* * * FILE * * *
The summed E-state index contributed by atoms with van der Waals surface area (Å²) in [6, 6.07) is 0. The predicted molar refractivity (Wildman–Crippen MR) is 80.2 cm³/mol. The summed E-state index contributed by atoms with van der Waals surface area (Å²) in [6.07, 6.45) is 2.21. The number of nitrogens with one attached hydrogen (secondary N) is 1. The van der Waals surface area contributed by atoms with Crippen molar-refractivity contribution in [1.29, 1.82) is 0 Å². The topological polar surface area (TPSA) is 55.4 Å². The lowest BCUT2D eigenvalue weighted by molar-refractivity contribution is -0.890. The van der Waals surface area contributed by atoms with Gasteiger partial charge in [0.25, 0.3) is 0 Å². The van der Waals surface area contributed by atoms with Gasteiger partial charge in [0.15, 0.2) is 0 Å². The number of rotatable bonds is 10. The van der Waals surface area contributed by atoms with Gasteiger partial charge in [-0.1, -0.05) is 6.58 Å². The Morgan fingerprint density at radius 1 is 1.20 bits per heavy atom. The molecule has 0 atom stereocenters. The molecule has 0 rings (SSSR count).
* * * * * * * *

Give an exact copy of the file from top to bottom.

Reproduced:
The summed E-state index contributed by atoms with van der Waals surface area (Å²) in [6, 6.07) is 0. The predicted molar refractivity (Wildman–Crippen MR) is 80.2 cm³/mol. The summed E-state index contributed by atoms with van der Waals surface area (Å²) in [6.07, 6.45) is 2.21. The number of nitrogens with one attached hydrogen (secondary N) is 1. The van der Waals surface area contributed by atoms with Crippen molar-refractivity contribution in [1.29, 1.82) is 0 Å². The topological polar surface area (TPSA) is 55.4 Å². The lowest BCUT2D eigenvalue weighted by molar-refractivity contribution is -0.890. The van der Waals surface area contributed by atoms with Gasteiger partial charge in [0.25, 0.3) is 0 Å². The van der Waals surface area contributed by atoms with Gasteiger partial charge in [0.15, 0.2) is 0 Å². The number of rotatable bonds is 10. The van der Waals surface area contributed by atoms with Gasteiger partial charge in [-0.1, -0.05) is 6.58 Å². The Morgan fingerprint density at radius 1 is 1.20 bits per heavy atom. The molecule has 0 atom stereocenters. The molecule has 0 rings (SSSR count).